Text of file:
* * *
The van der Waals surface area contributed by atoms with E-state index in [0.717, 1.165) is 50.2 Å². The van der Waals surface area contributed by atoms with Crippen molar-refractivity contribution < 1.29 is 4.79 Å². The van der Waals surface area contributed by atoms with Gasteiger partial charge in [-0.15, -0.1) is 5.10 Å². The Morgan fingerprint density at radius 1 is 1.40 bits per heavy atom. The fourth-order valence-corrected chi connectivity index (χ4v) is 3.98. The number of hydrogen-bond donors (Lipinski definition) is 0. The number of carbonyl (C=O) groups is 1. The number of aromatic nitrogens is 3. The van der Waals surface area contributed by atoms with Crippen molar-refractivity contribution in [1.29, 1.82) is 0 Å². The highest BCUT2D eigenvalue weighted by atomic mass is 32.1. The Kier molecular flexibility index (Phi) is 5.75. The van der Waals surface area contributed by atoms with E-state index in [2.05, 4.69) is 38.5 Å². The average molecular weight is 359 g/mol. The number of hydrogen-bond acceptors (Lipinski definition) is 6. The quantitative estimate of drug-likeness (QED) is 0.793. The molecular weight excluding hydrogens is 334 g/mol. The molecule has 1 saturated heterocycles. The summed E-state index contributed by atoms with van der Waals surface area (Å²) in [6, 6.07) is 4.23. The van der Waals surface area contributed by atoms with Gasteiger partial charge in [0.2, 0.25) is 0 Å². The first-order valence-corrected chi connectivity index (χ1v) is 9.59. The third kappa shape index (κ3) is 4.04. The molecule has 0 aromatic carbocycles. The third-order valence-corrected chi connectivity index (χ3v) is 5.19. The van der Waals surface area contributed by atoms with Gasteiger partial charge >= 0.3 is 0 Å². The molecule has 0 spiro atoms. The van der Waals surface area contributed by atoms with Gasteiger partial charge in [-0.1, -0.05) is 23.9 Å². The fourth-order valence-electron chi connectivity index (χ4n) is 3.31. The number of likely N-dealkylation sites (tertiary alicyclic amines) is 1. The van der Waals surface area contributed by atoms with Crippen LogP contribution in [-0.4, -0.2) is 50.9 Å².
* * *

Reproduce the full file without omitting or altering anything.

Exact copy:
The van der Waals surface area contributed by atoms with E-state index in [0.717, 1.165) is 50.2 Å². The van der Waals surface area contributed by atoms with Crippen molar-refractivity contribution < 1.29 is 4.79 Å². The van der Waals surface area contributed by atoms with Gasteiger partial charge in [-0.15, -0.1) is 5.10 Å². The Morgan fingerprint density at radius 1 is 1.40 bits per heavy atom. The fourth-order valence-corrected chi connectivity index (χ4v) is 3.98. The number of hydrogen-bond donors (Lipinski definition) is 0. The number of carbonyl (C=O) groups is 1. The number of aromatic nitrogens is 3. The van der Waals surface area contributed by atoms with Crippen molar-refractivity contribution in [1.29, 1.82) is 0 Å². The highest BCUT2D eigenvalue weighted by atomic mass is 32.1. The Kier molecular flexibility index (Phi) is 5.75. The van der Waals surface area contributed by atoms with E-state index in [2.05, 4.69) is 38.5 Å². The average molecular weight is 359 g/mol. The number of hydrogen-bond acceptors (Lipinski definition) is 6. The quantitative estimate of drug-likeness (QED) is 0.793. The molecular weight excluding hydrogens is 334 g/mol. The molecule has 1 saturated heterocycles. The summed E-state index contributed by atoms with van der Waals surface area (Å²) in [6, 6.07) is 4.23. The van der Waals surface area contributed by atoms with Gasteiger partial charge in [0.2, 0.25) is 0 Å². The first-order valence-corrected chi connectivity index (χ1v) is 9.59. The third kappa shape index (κ3) is 4.04. The molecule has 0 aromatic carbocycles. The third-order valence-corrected chi connectivity index (χ3v) is 5.19. The van der Waals surface area contributed by atoms with Gasteiger partial charge >= 0.3 is 0 Å². The molecule has 0 spiro atoms. The van der Waals surface area contributed by atoms with Gasteiger partial charge in [-0.1, -0.05) is 23.9 Å². The fourth-order valence-electron chi connectivity index (χ4n) is 3.31. The number of likely N-dealkylation sites (tertiary alicyclic amines) is 1. The van der Waals surface area contributed by atoms with Crippen LogP contribution in [-0.4, -0.2) is 50.9 Å².